Summons vs. Subpoena: What Do They Mean?
A common misconception is that subpoenas and summonses are the same. Although they are court-related documents, they require you to do very different things. One implies that you are “getting in trouble,” while another asks you to contribute in some way to an existing case. As such, let’s learn about the differences between summonses and subpoenas.
What Is a Summons?
A summons is a court document requiring you to appear in court. You may be required to appear in court for various reasons but you must remember that a summons does not mean you are guilty of anything. Summonses are issued at the beginning of a case because the court cannot proceed until you are summoned.
In civil cases, a summons will be sent to a defendant if they are getting sued and will notify them of the lawsuit against them. In criminal cases, a summons will notify the defendant that a criminal case has been filed against them. A summons may also require a person to appear in court for jury duty, among other reasons. Typically, summonses are issued by a person, such as an officer of the court.
Certain information is included in a summons, such as:
- The court name and type that issued the summons
- The name of the person or party receiving the summons (defendant)
- The reason for the issuance of the summons
- The case number
- The name of the plaintiff
- How and when to respond to the summons
Like a summons, a subpoena is a document asking you to appear in court and does not equate to guilt. However, subpoenas can be issued after a case has begun and mandate you to produce evidence for a case. A subpoena will ask you to provide evidence that is connected to a case somehow, even if you are not directly connected to the plaintiff or defendant. In many cases, such evidence will be documents, samples, testimony or other relevant information. If you don’t do what your subpoena requests, you may be subject to civil or criminal penalties.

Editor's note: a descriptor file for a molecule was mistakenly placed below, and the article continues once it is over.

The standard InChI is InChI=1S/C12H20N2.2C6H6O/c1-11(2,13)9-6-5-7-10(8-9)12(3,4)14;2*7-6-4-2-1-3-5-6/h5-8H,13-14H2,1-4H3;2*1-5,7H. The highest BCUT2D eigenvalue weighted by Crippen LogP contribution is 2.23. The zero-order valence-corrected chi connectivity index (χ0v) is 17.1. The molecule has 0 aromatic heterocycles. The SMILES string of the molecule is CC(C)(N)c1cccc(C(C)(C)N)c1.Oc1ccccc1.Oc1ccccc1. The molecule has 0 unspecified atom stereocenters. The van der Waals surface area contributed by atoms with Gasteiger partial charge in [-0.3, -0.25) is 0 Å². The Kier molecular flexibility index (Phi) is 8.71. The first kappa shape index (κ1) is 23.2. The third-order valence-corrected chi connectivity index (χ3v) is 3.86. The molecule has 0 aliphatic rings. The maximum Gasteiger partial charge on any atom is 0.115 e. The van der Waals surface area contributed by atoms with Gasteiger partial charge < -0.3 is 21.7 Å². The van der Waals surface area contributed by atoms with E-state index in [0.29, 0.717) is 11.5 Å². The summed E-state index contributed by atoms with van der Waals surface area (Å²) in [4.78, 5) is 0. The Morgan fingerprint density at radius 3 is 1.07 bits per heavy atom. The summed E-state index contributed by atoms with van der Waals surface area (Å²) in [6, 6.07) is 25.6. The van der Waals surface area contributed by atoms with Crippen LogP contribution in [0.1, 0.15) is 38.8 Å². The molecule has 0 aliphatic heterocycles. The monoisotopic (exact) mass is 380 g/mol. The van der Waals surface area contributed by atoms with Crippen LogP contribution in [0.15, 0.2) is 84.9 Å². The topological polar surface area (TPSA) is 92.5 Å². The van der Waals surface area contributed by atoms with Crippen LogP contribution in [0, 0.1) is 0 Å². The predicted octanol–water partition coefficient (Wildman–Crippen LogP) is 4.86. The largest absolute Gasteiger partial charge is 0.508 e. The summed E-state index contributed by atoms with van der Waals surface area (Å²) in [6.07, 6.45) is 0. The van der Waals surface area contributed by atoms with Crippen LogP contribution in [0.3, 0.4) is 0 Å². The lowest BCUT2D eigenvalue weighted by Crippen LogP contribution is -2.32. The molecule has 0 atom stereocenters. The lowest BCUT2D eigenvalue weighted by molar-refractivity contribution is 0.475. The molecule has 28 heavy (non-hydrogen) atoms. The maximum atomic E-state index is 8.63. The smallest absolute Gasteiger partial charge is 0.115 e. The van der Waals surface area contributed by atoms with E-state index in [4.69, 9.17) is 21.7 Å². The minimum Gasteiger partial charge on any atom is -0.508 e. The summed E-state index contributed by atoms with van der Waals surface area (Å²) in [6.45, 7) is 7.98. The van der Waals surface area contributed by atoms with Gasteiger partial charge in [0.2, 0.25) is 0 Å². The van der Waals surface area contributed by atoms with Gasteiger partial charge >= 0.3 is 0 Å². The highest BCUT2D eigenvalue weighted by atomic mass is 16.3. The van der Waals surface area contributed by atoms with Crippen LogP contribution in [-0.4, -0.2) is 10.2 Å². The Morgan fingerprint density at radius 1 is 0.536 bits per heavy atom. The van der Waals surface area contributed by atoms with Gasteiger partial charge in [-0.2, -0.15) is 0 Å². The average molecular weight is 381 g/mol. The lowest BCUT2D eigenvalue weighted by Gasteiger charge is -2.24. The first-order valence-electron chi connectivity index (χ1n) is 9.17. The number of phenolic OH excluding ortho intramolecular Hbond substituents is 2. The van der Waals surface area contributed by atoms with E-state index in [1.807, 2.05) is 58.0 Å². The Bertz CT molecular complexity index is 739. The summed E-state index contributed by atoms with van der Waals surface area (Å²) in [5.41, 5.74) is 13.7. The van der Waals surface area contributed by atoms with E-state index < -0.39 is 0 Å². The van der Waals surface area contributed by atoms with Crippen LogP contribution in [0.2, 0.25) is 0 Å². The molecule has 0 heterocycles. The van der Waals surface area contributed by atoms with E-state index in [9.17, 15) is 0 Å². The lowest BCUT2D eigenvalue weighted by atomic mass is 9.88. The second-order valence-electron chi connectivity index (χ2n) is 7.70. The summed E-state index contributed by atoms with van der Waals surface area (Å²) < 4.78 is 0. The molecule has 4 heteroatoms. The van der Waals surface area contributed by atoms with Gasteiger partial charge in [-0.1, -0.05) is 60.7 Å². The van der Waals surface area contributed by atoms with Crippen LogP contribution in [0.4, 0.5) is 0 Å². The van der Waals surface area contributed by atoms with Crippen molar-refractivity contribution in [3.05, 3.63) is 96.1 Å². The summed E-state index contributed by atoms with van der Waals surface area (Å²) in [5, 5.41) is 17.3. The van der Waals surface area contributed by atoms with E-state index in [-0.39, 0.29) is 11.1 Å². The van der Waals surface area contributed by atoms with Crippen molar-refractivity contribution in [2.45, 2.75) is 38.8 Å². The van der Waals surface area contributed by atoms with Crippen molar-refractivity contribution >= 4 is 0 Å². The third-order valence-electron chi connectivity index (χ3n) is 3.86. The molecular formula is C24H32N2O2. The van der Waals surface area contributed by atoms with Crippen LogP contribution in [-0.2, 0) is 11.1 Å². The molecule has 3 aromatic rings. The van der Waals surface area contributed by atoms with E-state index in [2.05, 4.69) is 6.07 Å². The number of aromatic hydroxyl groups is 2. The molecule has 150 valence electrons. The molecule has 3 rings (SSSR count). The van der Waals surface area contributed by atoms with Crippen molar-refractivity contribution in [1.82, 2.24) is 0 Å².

A subpoena may contain similar information to a summons, but some things may differ:
- The name and type of the issuing court
- The information of the party who issued the subpoena
- The type of documents or other evidence needed
- The date by which such information must be produced
- The case number
- A date, time and location for you to appear
- A penalty for failing to respond
Have You Been Summoned?
Many people understandably get confused between subpoenas and summonses, but that could be costly. This is because subpoenas typically carry penalties such as criminal charges and arrest warrants for not complying with the rules, whereas summonses are generally notifications that a lawsuit or criminal case has been filed against a defendant. However, each case is different, therefore we urge you to remember that this information is merely a broad description of summonses and subpoenas and may not apply to your individual situation.
As such, our Santa Barbara criminal defense lawyers at Appel & Morse are here to help clarify any confusion you may have. Don’t make the mistake of failing to consult an attorney about your summons or subpoena, as it could result in getting criminal charges.